completely; he begins to wave his hands about helplessly and breaks into a run. (Stouck
534) The exchanges between George and the characters are, more often than not, maimed
by the linguistic limitations of the reporters interlocutors. George, however, has not yet
developed all his verbal abilities at this point, so he is for the most part unable to respond or
interact properly with his future characters.
George has yet to come to two of his most important realizations during the course
of the text: his verbal epiphany in An Awakening, in which [t]he desire to say words
overcame him and he said words without meaning, rolling them over his tongue and saying
them because they were brave words, full of meaning. Death, he muttered, night, the sea,
fear, loveliness. (150) It is until then that Willard almost literally finds his voice and his
words, which will only become part of his complete poetics after he goes through the
process his Sophistication near the end of the text (192-200). But having the words
express things is just one part of writing, since the artist needs to know what he wants and
needs to say; George needs to learn how to read the people he is talking with to put their
stories on paper. He needs to go around their communicational hurdles just as he has done
with his own. That is what Kate Swift tries to teach the reporter, although he is not able to
grasp the concept until later: You will have to know life. ... If you are to become a writer
... you must not become a mere peddler of words. The thing to learn is to know what people
are thinking about, not what they say (Anderson 131). With Wing, George starts the
process of understanding non-verbal communication and how it can translate to writing.
Even though he is quite proficient at reading books, as is said a few times in the text, he
still needs to learn that Wings fluttering hands, Elmer Cowleys sudden bursts of violence

JOS CARLOS RAMOS M.

AMERICAN MODERNISM

(164), or Seth Richmonds unrelenting silence (99-112), all say more about them and their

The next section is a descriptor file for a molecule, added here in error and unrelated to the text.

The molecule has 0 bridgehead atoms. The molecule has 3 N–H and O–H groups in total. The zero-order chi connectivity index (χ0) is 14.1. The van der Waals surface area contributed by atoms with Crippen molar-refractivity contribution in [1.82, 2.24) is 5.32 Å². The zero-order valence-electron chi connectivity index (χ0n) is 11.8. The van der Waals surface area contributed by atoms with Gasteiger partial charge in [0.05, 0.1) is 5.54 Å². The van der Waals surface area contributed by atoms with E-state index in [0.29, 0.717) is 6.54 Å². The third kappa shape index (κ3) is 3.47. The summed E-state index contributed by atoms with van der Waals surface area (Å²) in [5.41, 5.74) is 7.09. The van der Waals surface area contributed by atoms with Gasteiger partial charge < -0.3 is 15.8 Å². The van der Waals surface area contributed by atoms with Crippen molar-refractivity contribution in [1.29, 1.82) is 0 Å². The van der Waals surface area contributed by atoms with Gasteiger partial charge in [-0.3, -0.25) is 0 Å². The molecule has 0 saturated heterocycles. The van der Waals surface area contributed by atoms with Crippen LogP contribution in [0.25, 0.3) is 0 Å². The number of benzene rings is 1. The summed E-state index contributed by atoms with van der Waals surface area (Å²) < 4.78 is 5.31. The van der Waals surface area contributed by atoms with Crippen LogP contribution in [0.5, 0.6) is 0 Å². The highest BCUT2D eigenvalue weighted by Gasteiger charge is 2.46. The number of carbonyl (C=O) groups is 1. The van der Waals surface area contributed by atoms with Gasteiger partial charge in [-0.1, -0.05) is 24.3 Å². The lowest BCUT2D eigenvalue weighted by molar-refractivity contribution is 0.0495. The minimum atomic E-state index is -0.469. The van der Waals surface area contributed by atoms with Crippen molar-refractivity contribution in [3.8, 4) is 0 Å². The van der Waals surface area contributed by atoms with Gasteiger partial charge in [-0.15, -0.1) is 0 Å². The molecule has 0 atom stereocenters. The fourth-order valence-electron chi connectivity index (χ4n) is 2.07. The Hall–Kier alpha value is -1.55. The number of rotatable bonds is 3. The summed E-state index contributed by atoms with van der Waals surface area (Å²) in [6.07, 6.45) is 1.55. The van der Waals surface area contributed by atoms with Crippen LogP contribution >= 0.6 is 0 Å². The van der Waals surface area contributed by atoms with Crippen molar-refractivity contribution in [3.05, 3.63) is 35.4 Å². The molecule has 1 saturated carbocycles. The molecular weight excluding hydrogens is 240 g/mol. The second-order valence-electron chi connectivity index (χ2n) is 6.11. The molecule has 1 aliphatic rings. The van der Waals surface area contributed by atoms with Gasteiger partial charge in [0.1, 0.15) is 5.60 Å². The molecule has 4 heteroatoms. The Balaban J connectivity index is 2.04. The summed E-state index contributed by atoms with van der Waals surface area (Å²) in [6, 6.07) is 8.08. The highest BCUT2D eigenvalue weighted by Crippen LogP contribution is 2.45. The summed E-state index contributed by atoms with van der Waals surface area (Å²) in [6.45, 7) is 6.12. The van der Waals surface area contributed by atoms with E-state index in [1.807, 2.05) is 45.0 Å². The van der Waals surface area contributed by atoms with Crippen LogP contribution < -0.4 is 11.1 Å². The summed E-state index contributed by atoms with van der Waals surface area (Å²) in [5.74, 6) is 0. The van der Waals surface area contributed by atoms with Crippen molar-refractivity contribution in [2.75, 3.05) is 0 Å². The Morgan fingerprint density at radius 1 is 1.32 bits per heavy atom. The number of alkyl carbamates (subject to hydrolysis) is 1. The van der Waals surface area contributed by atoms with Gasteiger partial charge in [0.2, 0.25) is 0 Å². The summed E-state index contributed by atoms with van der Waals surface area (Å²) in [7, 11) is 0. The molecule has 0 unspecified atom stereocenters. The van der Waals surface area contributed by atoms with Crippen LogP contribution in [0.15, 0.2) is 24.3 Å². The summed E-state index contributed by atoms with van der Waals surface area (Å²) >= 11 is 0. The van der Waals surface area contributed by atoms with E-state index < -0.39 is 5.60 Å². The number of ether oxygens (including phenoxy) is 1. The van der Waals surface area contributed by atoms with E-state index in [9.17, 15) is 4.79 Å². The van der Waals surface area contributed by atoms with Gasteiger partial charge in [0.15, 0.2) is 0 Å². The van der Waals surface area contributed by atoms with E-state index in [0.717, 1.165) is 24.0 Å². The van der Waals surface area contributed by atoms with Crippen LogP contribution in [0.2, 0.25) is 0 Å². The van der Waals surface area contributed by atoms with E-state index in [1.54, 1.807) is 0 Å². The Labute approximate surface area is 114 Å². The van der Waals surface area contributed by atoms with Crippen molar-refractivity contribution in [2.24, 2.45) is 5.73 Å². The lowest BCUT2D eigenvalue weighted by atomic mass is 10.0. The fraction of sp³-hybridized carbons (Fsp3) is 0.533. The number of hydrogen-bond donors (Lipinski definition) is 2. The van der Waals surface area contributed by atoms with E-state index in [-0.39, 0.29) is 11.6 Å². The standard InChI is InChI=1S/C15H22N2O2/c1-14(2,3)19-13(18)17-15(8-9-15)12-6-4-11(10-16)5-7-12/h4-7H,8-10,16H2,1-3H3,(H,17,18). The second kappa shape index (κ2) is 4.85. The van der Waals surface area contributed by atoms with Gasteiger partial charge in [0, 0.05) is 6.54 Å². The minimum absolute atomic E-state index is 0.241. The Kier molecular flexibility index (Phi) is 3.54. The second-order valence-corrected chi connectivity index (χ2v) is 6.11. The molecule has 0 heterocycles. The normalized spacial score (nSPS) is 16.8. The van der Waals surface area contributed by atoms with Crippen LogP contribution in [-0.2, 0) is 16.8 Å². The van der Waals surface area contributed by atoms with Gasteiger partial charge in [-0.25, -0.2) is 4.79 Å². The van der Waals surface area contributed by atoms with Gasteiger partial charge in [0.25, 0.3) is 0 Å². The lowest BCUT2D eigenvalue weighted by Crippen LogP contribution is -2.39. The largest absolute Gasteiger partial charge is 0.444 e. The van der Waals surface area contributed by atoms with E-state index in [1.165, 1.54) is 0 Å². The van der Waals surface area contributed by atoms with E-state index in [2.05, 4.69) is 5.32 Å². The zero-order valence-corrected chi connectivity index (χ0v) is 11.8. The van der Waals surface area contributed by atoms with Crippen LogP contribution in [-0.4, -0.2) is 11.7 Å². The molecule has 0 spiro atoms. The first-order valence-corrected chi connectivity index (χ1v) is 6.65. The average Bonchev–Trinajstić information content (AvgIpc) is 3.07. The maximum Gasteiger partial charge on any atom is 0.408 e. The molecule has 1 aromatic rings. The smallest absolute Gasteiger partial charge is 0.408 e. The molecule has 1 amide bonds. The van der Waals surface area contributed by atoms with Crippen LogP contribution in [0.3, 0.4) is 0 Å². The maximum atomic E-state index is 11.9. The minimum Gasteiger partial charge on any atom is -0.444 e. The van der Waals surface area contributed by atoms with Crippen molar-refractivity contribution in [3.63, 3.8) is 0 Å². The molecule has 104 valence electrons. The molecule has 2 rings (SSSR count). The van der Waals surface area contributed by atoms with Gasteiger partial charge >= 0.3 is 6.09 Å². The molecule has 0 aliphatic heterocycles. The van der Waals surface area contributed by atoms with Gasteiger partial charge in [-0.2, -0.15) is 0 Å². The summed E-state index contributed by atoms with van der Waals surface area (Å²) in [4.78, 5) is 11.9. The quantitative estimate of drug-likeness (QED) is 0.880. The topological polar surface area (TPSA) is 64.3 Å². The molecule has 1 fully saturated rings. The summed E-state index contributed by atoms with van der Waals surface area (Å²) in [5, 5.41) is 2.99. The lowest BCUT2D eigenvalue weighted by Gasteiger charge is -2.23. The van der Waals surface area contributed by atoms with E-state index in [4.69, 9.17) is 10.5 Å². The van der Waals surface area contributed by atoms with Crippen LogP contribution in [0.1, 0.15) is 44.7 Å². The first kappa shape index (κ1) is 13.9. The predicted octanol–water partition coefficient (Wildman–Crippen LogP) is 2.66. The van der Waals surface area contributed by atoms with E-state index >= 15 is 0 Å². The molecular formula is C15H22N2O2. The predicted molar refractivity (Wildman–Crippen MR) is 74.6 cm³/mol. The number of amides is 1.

stories than what they can actually put into words. Anderson tells us, sounding a bit like
Thoreau and at the same time echoing both doctrine and metaphor from Winesburg, that
all men lead their lives behind a wall of misunderstanding they themselves have built,4
(Fussell 108) and, as an artist, it is George Willards task to find the men hidden behind
such walls and tear them down in his writing.
Nevertheless, having enough words to write with and enough insight to look into his
characters is merely half the battle for Willard in his journey to write The Book of the
Grotesque. The young artist of Winesburg still needs to comprehend all the implications of
his craft. Just as the narrator states in Hands that it is essential to look for the great words
to speak of something, it is also as important to understand the limits of what should be
written.
When he tells the story of Louise Bentley in Godliness, [Surrender, the
third part of this four part sketch, to be specific] he begins, Before such
women as Louise can be understood and their lives made livable, much will
have to be done. Thoughtful books will have to be written (62). Although
the narrator is not ready to write the hidden wonder story or one of the
thoughtful books, he makes a start on both by offering us short sketches
instead.
The old George now understandsfrom his position as a fully developed
storytellerthat not everything needs to be put into writing, and that not everything
is within his reach or scope as an artist; thus the insistence on the idea that a poet is
needed to convey some stories or traits of the characters left out of these sketches. 5